Weeks later (I don’t know how long afterward), we were lined up so they could take us to the ghetto. I was the smallest child there (I was only nine years old), and the policeman (the police took us, not the Nazis) was holding my hand. (The Hungarian police were probably worse to Jews than the Nazis because the Nazis did what they did because it was their job. The Hungarians took pleasure in it.) I still remember what I looked like in the wintertime. We were standing in a line, and I was in the front, and then I saw my mother. I said, “Mommy, mommy,” and my mother said, “Don’t call me mommy.” I didn’t understand why she said that. Much, much, much later, she explained that she hadn’t been wearing a yellow star. She told the policeman that she had promised my mother, the Jew who was dying, that she would come and look for me. Here, our stories are different. I said to the policeman, “Somebody was looking for you over there.” My mother told me he knew what was going on, so he left. My mother grabbed my hand, and we left the place.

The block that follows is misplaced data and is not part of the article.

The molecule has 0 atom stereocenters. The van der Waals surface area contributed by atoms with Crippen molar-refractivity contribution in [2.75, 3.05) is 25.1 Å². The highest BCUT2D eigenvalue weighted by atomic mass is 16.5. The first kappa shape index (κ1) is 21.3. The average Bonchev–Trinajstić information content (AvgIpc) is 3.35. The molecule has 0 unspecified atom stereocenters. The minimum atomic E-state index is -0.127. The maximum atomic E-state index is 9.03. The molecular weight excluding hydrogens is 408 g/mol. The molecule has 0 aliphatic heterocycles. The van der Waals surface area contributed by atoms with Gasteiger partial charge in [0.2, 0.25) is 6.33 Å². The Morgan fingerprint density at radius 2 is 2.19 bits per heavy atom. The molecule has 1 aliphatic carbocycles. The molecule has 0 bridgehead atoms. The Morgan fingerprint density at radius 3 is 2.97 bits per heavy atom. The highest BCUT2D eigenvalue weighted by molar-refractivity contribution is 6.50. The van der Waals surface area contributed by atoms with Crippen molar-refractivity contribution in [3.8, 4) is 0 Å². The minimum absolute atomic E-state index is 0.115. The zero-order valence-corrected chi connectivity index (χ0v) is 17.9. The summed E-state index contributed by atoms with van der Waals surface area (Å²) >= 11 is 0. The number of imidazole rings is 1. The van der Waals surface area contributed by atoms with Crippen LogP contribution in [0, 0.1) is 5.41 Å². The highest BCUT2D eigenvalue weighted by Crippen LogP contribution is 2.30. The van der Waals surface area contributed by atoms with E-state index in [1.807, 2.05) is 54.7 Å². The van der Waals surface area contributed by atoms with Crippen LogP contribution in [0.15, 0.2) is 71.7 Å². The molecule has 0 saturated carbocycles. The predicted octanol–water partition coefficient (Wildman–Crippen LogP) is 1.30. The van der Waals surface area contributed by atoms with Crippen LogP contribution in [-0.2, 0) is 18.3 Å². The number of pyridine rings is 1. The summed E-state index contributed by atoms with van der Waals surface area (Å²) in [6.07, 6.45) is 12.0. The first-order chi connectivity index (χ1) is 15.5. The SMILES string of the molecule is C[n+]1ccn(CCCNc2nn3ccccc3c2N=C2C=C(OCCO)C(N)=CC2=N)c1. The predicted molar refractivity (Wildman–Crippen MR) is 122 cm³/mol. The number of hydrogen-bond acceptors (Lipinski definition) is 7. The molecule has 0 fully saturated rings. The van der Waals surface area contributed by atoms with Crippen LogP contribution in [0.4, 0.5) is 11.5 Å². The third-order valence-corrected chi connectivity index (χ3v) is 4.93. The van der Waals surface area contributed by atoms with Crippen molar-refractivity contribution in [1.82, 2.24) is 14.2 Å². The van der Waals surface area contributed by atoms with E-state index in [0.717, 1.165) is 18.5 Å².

That was the first day there was no public transportation because the bombing was so severe. We probably walked three hours. It might not have been a long walk, but I was still a child. I didn’t know it at the time, but my mother had left Raoul Wallenberg’s house because it was not safe anymore. There were too many razias, and they came to make the Jews’ lives miserable.

Q: What are razias?

A: Raziar means “raiding.” The Nazis just came, as I said, to make sure everybody had a paper. They checked more than once a day. By that time, there were lots of people who came from Romania, from Czechoslovakia, from Poland and had no identification papers of any kind. Even in the Wallenberg house, it was not enough to be a Hungarian Jew. You had to have the Schutzpass [or you would be taken away by the Nazis].

Q: What did you do after you and your mother reunited?

A: That was during wartime when the bombing was really severe in Budapest, and nobody had basements or shelters. Everybody who was able left the vicinity and went as far away from Budapest as possible. My mother talked to this lady who told her she knew where all the empty houses in the suburbs were. One particular family had left, and their house was empty. My mother and I moved in there.

Q: How did you survive before the end of the war?